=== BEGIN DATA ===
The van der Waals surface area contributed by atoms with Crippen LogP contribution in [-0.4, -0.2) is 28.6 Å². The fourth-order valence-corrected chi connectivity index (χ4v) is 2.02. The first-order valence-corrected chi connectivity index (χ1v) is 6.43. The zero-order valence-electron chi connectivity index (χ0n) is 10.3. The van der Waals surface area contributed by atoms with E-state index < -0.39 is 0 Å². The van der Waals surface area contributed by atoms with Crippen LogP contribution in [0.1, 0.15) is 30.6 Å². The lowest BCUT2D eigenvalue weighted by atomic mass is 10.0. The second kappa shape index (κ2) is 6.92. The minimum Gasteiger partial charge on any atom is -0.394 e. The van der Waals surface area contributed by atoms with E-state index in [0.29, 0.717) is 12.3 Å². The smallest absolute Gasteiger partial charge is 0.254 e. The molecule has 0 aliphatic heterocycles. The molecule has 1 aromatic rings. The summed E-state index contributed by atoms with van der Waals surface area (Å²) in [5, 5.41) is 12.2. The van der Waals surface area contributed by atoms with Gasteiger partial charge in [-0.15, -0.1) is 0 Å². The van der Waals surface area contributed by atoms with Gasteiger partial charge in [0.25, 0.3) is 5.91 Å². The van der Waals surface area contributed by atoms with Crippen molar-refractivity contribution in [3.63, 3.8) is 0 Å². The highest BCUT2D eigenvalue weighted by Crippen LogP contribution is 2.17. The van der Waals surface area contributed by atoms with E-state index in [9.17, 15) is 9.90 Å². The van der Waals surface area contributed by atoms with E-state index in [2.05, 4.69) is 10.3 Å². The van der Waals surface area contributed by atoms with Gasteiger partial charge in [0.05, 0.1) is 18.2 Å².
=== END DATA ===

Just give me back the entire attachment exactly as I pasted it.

The van der Waals surface area contributed by atoms with Crippen LogP contribution in [-0.4, -0.2) is 28.6 Å². The fourth-order valence-corrected chi connectivity index (χ4v) is 2.02. The first-order valence-corrected chi connectivity index (χ1v) is 6.43. The zero-order valence-electron chi connectivity index (χ0n) is 10.3. The van der Waals surface area contributed by atoms with E-state index < -0.39 is 0 Å². The van der Waals surface area contributed by atoms with Crippen LogP contribution in [0.1, 0.15) is 30.6 Å². The lowest BCUT2D eigenvalue weighted by atomic mass is 10.0. The second kappa shape index (κ2) is 6.92. The minimum Gasteiger partial charge on any atom is -0.394 e. The van der Waals surface area contributed by atoms with E-state index in [0.29, 0.717) is 12.3 Å². The smallest absolute Gasteiger partial charge is 0.254 e. The molecule has 0 aliphatic heterocycles. The molecule has 1 aromatic rings. The summed E-state index contributed by atoms with van der Waals surface area (Å²) in [5, 5.41) is 12.2. The van der Waals surface area contributed by atoms with Gasteiger partial charge in [-0.15, -0.1) is 0 Å². The van der Waals surface area contributed by atoms with Gasteiger partial charge in [0.25, 0.3) is 5.91 Å². The van der Waals surface area contributed by atoms with Crippen molar-refractivity contribution in [3.63, 3.8) is 0 Å². The highest BCUT2D eigenvalue weighted by Crippen LogP contribution is 2.17. The van der Waals surface area contributed by atoms with E-state index in [9.17, 15) is 9.90 Å². The van der Waals surface area contributed by atoms with E-state index in [2.05, 4.69) is 10.3 Å². The van der Waals surface area contributed by atoms with Gasteiger partial charge in [0.05, 0.1) is 18.2 Å².